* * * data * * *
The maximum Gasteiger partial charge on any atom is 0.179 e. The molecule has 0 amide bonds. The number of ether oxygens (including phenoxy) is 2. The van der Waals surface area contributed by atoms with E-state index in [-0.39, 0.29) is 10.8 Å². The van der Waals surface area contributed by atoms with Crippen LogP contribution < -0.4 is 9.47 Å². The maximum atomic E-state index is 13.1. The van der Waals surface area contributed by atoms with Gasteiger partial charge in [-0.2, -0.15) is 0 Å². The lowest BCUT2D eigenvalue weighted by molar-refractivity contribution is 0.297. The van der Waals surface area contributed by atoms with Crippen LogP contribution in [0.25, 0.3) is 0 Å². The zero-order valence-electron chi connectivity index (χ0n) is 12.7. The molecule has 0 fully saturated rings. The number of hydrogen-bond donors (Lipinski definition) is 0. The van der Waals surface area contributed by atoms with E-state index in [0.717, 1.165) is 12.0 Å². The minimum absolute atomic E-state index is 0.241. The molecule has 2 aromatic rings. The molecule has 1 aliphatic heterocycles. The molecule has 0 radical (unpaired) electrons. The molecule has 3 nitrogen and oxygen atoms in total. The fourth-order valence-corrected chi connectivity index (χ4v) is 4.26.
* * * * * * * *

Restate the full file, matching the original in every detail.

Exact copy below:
The maximum Gasteiger partial charge on any atom is 0.179 e. The molecule has 0 amide bonds. The number of ether oxygens (including phenoxy) is 2. The van der Waals surface area contributed by atoms with E-state index in [-0.39, 0.29) is 10.8 Å². The van der Waals surface area contributed by atoms with Crippen LogP contribution < -0.4 is 9.47 Å². The maximum atomic E-state index is 13.1. The van der Waals surface area contributed by atoms with Gasteiger partial charge in [-0.2, -0.15) is 0 Å². The lowest BCUT2D eigenvalue weighted by molar-refractivity contribution is 0.297. The van der Waals surface area contributed by atoms with Crippen LogP contribution in [0.25, 0.3) is 0 Å². The zero-order valence-electron chi connectivity index (χ0n) is 12.7. The molecule has 0 fully saturated rings. The number of hydrogen-bond donors (Lipinski definition) is 0. The van der Waals surface area contributed by atoms with E-state index in [0.717, 1.165) is 12.0 Å². The minimum absolute atomic E-state index is 0.241. The molecule has 2 aromatic rings. The molecule has 1 aliphatic heterocycles. The molecule has 0 radical (unpaired) electrons. The molecule has 3 nitrogen and oxygen atoms in total. The fourth-order valence-corrected chi connectivity index (χ4v) is 4.26.